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55 of 56 found the following review helpful:
The Ultimate Racing ExperienceFeb 29, 2000
By Steve R.
"Grand Prix" is the finest racing movie ever produced. The story involves the pursuit of the Formula 1 World Championship by four men: Jean-Pierre Sarti (Yves Montand), an aging former champion who grows weary from the acute physical demands of the sport and team politics; Nino Barlini (Antonio Sabato), a brash, fearless young lion; Scott Stoddard (Brian Bedford), a man broken in body yet driven to match the legacy of his deceased brother; and Pete Aron (James Garner), a stoic, pragmatic American fighting to restore a faltering career. The Ferrari Team Manager comments during the film, "Everyone wants to win...there is no distinction in that." What distinguishes these four men from others is the sheer force of will each exhibits to overcome his personal demons and to achieve his final destiny.
The drama unfolds amidst many of the great racing circuits of Europe...the narrow, twisting streets of Monte Carlo; the rain-slickened expanse of Spa; and the tortuous, high, concrete banks of Monza. John Frankenheimer's inventive split-screen imaging and on-board cameras put you inside the cockpit where you sense the raw power and road-pounding vibrations from these sleek racing machines. You are at once deafened by the high-pitched whine of superbly tuned engines as they roar off the starting grid...and then mesmerized by Maurice Jarre's soft, eloquent musical score set to compelling visual images of cars rising, falling, and turning through the racing circuit in a ballet of speed, grace, and beauty. I agree with an earlier review that DVD would materially enhance the appeal of this production and I sincerely hope DVD will be forthcoming. Regardless, "Grand Prix" will forever serve as the quintessential racing movie.
35 of 35 found the following review helpful:
This film is a must have for historic motosports fans.Jun 27, 2006
By M. Tyler
Although racing films in general have never enjoyed overwhelming commercial success Grand Prix stands alone as the best racing film of all time!
The storyline isn't brilliant by any means and there are a few `unexplained' bloopers such as Jean Pierre Sarte's mysterious helmet change from one race to the next - which was due to John Surtees leaving the Ferrari team at mid-season and signing with Cooper for a bit before eventually signing with Honda - but if you're a diehard Formula 1 fan this film is a true blessing.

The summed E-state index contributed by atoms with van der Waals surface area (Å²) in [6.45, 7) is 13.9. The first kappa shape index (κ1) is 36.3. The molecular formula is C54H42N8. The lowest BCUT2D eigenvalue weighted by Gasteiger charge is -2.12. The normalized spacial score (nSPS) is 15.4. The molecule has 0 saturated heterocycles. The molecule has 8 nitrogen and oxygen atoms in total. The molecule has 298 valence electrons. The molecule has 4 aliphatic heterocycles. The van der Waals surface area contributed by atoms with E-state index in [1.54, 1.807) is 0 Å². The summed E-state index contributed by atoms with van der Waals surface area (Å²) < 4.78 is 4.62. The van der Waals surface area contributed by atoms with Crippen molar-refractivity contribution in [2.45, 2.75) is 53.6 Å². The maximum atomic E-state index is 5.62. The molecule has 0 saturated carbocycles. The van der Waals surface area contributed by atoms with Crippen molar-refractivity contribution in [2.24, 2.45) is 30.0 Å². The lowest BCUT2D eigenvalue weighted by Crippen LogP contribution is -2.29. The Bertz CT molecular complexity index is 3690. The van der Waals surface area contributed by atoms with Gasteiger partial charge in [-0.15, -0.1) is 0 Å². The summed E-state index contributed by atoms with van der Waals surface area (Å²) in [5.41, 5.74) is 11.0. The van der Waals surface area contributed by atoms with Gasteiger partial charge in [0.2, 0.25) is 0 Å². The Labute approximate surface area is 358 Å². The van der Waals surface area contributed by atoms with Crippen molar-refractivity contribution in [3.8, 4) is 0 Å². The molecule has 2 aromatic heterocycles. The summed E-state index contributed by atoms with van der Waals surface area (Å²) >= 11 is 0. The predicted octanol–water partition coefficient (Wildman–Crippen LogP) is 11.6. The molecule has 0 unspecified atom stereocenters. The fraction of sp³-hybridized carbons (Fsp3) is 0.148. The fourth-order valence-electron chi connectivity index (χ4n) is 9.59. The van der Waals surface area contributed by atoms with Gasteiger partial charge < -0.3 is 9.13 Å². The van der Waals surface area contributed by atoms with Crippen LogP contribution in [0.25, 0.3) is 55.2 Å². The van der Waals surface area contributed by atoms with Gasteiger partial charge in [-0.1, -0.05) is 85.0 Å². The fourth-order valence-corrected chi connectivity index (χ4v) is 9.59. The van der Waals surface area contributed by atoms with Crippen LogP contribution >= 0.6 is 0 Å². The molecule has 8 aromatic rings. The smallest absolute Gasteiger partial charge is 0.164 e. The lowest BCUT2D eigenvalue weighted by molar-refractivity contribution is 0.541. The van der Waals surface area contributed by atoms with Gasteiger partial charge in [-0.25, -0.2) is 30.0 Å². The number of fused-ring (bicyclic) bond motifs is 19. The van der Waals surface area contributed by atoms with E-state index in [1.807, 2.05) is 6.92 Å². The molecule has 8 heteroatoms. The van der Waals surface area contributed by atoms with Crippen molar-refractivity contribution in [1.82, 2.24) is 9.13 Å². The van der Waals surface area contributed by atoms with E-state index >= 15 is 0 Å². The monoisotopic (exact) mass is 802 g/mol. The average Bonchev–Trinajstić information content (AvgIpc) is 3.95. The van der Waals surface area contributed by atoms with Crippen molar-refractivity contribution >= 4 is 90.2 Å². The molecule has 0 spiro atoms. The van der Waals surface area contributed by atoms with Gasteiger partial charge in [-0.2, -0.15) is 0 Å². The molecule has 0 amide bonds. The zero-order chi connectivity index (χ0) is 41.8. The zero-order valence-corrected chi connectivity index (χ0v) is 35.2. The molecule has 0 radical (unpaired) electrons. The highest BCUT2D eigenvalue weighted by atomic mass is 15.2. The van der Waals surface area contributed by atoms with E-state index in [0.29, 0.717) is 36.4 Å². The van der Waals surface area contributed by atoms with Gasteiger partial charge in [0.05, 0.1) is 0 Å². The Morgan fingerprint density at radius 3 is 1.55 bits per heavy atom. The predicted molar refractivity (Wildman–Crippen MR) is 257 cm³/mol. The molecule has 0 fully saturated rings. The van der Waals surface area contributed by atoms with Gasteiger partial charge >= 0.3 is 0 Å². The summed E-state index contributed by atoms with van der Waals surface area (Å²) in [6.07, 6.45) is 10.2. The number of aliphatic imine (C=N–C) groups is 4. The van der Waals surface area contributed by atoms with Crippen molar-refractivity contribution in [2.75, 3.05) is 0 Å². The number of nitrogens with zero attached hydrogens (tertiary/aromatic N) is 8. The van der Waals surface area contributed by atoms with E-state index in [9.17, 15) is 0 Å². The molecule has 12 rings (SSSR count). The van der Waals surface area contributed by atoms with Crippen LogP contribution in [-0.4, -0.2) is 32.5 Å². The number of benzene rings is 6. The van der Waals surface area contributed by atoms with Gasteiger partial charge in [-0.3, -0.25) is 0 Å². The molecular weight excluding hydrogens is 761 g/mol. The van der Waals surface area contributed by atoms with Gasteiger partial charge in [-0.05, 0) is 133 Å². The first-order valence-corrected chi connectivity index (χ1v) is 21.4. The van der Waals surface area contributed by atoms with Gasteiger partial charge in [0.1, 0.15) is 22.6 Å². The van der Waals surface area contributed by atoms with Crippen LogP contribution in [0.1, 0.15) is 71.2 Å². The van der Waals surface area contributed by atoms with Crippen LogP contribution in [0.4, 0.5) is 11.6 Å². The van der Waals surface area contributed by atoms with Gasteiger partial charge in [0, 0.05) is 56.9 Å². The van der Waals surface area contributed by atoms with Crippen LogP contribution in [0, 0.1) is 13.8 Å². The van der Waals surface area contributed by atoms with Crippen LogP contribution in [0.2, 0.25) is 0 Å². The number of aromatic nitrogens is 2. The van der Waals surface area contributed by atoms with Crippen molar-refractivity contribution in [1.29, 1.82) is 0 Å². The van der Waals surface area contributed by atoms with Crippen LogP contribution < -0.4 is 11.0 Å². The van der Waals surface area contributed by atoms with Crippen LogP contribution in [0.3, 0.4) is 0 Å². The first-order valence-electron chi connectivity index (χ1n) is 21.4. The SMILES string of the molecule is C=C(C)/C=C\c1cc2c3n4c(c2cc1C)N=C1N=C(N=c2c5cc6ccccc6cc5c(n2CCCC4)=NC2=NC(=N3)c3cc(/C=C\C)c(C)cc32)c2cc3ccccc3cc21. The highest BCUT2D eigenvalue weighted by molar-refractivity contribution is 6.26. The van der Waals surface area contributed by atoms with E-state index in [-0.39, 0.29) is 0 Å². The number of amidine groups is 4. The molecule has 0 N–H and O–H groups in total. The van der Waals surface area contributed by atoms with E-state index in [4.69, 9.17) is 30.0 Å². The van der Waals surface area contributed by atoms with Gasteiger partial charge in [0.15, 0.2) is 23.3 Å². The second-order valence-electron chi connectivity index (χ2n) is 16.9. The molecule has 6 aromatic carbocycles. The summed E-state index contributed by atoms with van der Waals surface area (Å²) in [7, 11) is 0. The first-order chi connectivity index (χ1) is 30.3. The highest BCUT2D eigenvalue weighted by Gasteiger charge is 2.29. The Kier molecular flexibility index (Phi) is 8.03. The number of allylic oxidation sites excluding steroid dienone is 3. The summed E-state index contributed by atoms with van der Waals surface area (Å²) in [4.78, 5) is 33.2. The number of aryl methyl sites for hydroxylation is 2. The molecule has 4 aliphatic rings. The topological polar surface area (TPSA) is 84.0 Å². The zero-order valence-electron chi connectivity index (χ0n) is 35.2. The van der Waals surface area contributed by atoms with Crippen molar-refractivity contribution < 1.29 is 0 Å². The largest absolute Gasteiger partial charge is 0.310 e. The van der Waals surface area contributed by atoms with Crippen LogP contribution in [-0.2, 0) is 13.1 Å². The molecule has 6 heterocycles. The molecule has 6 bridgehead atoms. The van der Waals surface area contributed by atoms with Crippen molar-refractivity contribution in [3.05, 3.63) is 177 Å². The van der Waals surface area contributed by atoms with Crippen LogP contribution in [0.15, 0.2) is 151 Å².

I already own the Laser disc and still own one of the original programs that were sold at the movie theaters and I have been waiting for this film to come out on DVD for ages, simply in the hopes of viewing the treasure-trove of behind-the-scenes footage.
Although the film did not receive the critical success many felt it deserved the historic importance of this film should not be underestimated because it's the only clear color film footage available anywhere in the world where you can see; Graham Hill, Jack Brabham, Jimmy Clark, Dan Gurney, Phil Hill, Richie Ginther, Jochen Rindt, Bruce McLaren, Maurice Trintignant, Mike Parkes, Joakim Bonnier, Lorenzon Bandini, Chris Amon, Guy Ligier and even the great Juan Manuel Fangio together on the big screen and in their crowning glory. - Be sure to watch closely during the Spa Francorchamps drivers meeting when Jochen Rindt playfully reaches out and trips Graham Hill (aka `Bob Turner') as he's trying to step past Rindt.
For fans and students of cinematography the camera angles and the technology invented to achieve many of those angles are a testament to the ground-breaking achievements that underscore the unique and visionary genius of John Frankenheimer. And of course there's a wonderful cast of outstanding actors including the great Toshiro Mifune, Brian Bedford, Yves Montand, Antonio Sabato, and of course, James Garner who was inspired by his role in the film and went on to enjoy moderate success as an amateur racer.